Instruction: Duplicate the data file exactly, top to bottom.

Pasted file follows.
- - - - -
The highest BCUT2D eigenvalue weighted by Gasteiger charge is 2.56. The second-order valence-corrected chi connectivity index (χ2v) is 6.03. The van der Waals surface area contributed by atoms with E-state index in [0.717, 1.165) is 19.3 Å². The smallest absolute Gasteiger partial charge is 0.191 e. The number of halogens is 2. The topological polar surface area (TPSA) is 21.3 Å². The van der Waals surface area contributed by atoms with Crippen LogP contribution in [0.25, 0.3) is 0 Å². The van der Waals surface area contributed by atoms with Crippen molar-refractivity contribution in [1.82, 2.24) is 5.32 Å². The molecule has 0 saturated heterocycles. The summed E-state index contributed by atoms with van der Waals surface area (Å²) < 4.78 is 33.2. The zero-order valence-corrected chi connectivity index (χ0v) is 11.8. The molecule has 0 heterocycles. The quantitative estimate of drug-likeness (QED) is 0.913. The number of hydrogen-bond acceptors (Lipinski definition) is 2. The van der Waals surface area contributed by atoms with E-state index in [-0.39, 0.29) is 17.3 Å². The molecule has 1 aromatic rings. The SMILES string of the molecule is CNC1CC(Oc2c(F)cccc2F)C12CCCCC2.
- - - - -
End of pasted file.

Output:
The highest BCUT2D eigenvalue weighted by Gasteiger charge is 2.56. The second-order valence-corrected chi connectivity index (χ2v) is 6.03. The van der Waals surface area contributed by atoms with E-state index in [0.717, 1.165) is 19.3 Å². The smallest absolute Gasteiger partial charge is 0.191 e. The number of halogens is 2. The topological polar surface area (TPSA) is 21.3 Å². The van der Waals surface area contributed by atoms with Crippen LogP contribution in [0.25, 0.3) is 0 Å². The van der Waals surface area contributed by atoms with Crippen molar-refractivity contribution in [1.82, 2.24) is 5.32 Å². The molecule has 0 saturated heterocycles. The summed E-state index contributed by atoms with van der Waals surface area (Å²) < 4.78 is 33.2. The zero-order valence-corrected chi connectivity index (χ0v) is 11.8. The molecule has 0 heterocycles. The quantitative estimate of drug-likeness (QED) is 0.913. The number of hydrogen-bond acceptors (Lipinski definition) is 2. The van der Waals surface area contributed by atoms with E-state index in [-0.39, 0.29) is 17.3 Å². The molecule has 1 aromatic rings. The SMILES string of the molecule is CNC1CC(Oc2c(F)cccc2F)C12CCCCC2.